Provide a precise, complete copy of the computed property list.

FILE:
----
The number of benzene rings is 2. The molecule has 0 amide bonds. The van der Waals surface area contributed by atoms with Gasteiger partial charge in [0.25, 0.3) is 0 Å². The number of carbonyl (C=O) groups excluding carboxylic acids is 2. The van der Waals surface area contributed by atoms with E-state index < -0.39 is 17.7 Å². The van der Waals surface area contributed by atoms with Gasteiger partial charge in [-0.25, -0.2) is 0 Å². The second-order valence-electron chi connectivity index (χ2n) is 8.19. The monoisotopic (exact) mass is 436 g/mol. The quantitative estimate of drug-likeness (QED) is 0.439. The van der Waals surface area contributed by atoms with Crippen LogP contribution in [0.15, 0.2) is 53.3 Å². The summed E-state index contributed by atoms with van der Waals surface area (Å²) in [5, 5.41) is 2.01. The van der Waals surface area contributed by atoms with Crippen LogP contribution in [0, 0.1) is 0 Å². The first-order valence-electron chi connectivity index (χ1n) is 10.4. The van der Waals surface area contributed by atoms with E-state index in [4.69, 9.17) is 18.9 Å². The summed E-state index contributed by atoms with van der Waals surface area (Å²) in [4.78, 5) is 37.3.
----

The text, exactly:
The number of benzene rings is 2. The molecule has 0 amide bonds. The van der Waals surface area contributed by atoms with Gasteiger partial charge in [0.25, 0.3) is 0 Å². The number of carbonyl (C=O) groups excluding carboxylic acids is 2. The van der Waals surface area contributed by atoms with E-state index < -0.39 is 17.7 Å². The van der Waals surface area contributed by atoms with Gasteiger partial charge in [-0.25, -0.2) is 0 Å². The second-order valence-electron chi connectivity index (χ2n) is 8.19. The monoisotopic (exact) mass is 436 g/mol. The quantitative estimate of drug-likeness (QED) is 0.439. The van der Waals surface area contributed by atoms with Crippen LogP contribution in [0.15, 0.2) is 53.3 Å². The summed E-state index contributed by atoms with van der Waals surface area (Å²) in [5, 5.41) is 2.01. The van der Waals surface area contributed by atoms with Crippen LogP contribution in [0, 0.1) is 0 Å². The first-order valence-electron chi connectivity index (χ1n) is 10.4. The van der Waals surface area contributed by atoms with E-state index in [4.69, 9.17) is 18.9 Å². The summed E-state index contributed by atoms with van der Waals surface area (Å²) in [4.78, 5) is 37.3.